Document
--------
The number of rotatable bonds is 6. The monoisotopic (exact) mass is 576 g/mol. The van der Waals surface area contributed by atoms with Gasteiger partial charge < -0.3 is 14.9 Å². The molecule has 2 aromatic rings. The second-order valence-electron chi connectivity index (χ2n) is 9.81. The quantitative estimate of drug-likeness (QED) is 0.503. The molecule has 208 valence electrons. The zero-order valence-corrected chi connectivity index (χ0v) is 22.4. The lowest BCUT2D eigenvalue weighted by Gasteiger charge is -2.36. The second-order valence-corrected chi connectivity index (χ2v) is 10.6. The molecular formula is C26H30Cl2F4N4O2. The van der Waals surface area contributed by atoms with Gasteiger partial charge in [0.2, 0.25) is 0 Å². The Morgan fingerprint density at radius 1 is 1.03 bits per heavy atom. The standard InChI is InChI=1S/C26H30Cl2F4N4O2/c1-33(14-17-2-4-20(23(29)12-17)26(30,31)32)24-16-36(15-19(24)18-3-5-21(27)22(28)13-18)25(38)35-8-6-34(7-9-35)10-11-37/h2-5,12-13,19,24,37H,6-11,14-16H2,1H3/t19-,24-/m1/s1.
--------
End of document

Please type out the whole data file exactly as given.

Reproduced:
The number of rotatable bonds is 6. The monoisotopic (exact) mass is 576 g/mol. The van der Waals surface area contributed by atoms with Gasteiger partial charge < -0.3 is 14.9 Å². The molecule has 2 aromatic rings. The second-order valence-electron chi connectivity index (χ2n) is 9.81. The quantitative estimate of drug-likeness (QED) is 0.503. The molecule has 208 valence electrons. The zero-order valence-corrected chi connectivity index (χ0v) is 22.4. The lowest BCUT2D eigenvalue weighted by Gasteiger charge is -2.36. The second-order valence-corrected chi connectivity index (χ2v) is 10.6. The molecular formula is C26H30Cl2F4N4O2. The van der Waals surface area contributed by atoms with Gasteiger partial charge in [0.2, 0.25) is 0 Å². The Morgan fingerprint density at radius 1 is 1.03 bits per heavy atom. The standard InChI is InChI=1S/C26H30Cl2F4N4O2/c1-33(14-17-2-4-20(23(29)12-17)26(30,31)32)24-16-36(15-19(24)18-3-5-21(27)22(28)13-18)25(38)35-8-6-34(7-9-35)10-11-37/h2-5,12-13,19,24,37H,6-11,14-16H2,1H3/t19-,24-/m1/s1.